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Discount points

From Wikipedia, the free encyclopedia

Discount points, also called mortgage points or simply points, are a form of pre-paid interest available in the United States when arranging a mortgage. One point equals one percent of the loan amount. By charging a borrower points, a lender effectively increases the yield on the loan above the amount of the stated interest rate. Borrowers can offer to pay a lender points as a method to reduce the interest rate on the loan, thus obtaining a lower monthly payment in exchange for this up-front payment. For each point purchased, the loan rate is typically reduced by anywhere from 1/8% (0.125%) to 1/4% (0.25%).[1][2]

Selling the property or refinancing prior to this break-even point will result in a net financial loss for the buyer while keeping the loan for longer than this break-even point will result in a net financial savings for the buyer. Accordingly, if the intention is to buy and sell the property or refinance, paying points will cost more than just paying the higher interest rate.[3][4]

Points may also be purchased to reduce the monthly payment for the purpose of qualifying for a loan. Loan qualification based on monthly income versus the monthly loan payment may sometimes only be achievable by reducing the monthly payment through the purchasing of points to buy down the interest rate, thereby reducing the monthly loan payment.

Discount points may be different from origination fee, mortgage arrangement fee or broker fee. Discount points are always used to buy down the interest rates, while origination fees sometimes are fees the lender charges for the loan or sometimes just another name for buying down the interest rate. Origination fee and discount points are both items listed under lender-charges on the HUD-1 Settlement Statement.

The difference in savings over the life of the loan can make paying points a benefit to the borrower. Any significant changes in fees should be re-disclosed in the final good faith estimate (GFE).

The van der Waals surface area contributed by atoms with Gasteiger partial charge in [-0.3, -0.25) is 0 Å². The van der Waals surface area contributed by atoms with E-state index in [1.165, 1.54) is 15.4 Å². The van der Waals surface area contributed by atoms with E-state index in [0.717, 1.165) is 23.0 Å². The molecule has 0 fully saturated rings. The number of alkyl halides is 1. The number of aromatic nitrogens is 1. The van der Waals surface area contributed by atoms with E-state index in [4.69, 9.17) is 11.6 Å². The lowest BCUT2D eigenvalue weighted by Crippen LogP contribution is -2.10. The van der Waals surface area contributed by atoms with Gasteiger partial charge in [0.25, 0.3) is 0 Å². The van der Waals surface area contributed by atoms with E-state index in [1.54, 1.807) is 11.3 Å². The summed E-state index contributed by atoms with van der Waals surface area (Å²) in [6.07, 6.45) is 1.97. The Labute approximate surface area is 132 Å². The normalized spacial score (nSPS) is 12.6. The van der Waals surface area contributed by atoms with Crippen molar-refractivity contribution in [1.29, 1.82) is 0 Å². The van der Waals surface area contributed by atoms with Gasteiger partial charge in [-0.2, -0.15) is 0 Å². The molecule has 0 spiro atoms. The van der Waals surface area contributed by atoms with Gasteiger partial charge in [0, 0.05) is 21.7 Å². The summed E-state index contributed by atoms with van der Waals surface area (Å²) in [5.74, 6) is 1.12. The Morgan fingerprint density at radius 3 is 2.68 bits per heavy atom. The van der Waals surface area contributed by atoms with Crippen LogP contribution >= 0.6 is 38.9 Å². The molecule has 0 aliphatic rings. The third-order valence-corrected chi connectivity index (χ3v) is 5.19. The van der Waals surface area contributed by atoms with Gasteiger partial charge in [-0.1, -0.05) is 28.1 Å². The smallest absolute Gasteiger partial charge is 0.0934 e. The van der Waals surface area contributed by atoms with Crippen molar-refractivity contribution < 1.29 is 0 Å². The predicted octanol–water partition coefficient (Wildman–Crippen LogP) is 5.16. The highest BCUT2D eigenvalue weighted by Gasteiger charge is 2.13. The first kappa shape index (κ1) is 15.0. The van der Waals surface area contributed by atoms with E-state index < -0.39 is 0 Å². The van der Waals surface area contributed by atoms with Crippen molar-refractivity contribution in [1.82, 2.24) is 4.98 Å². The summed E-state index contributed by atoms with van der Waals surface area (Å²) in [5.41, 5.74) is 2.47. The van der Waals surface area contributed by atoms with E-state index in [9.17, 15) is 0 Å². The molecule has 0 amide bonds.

Also directly related to points is the concept of the 'no closing cost loan', in which the consumer accepts a higher interest rate in return for the lender paying the loan's closing costs up front. In some cases a purchaser can negotiate with the seller to get them to pay seller's points which can be used to pay mortgage points.

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Transcription

Service release premium

A service release premium (SRP) is the payment received by a lending institution, such as a bank or retail mortgage lender, on the sale of a closed mortgage loan to the secondary mortgage market. The secondary mortgage market purchaser is typically a Wall Street investment bank, Fannie Mae, Freddie Mac, or Ginnie Mae, as the first step in the creation of a mortgage-backed security (MBS). Today, virtually all mortgages closed are purchased by the US government through the GSE Mortgage Backed Securities Purchase Program.

The amount of SRP paid is based on the market value of the mortgage note, influenced by several key variables, such as interest rate, loan type, margin (for ARM loans), and the inclusion or exclusion of other items such as prepayment penalties. Also considered are the loan's LTV (loan to value), the borrower's credit score, the presence of private mortgage insurance (PMI), pre-payment risk of the borrower and other factors beyond the scope of this article.

Since servicing was brought on balance sheet by all lenders there has been consolidation in the servicing market because many servicers believed that they could cross sell their products through servicing portfolios. While this strategy hasn't been as profitable as many would have thought it has worked well for some. These servicers therefore paid a premium for servicing compared to its present value.

References

  1. ^ "Ginnie Mae: Your Path to Homeownership". Archived from the original on 2008-02-08. Retrieved 2008-02-17.
  2. ^ "Questions About Mortgage Points". Mortgage Professor. 2008-11-15. Retrieved 2015-06-14.
  3. ^ Anisha Sekar. "What Are Discount Points?". nerdwallet. Retrieved May 25, 2017.
  4. ^ "What are mortgage points?". Better Money Habits. Retrieved May 25, 2017.

External links

  • irs.gov/publications/p936 – IRS Form 936 defines a point for the purpose of deducting mortgage interest for U.S. income taxes
This page was last edited on 22 June 2024, at 16:39
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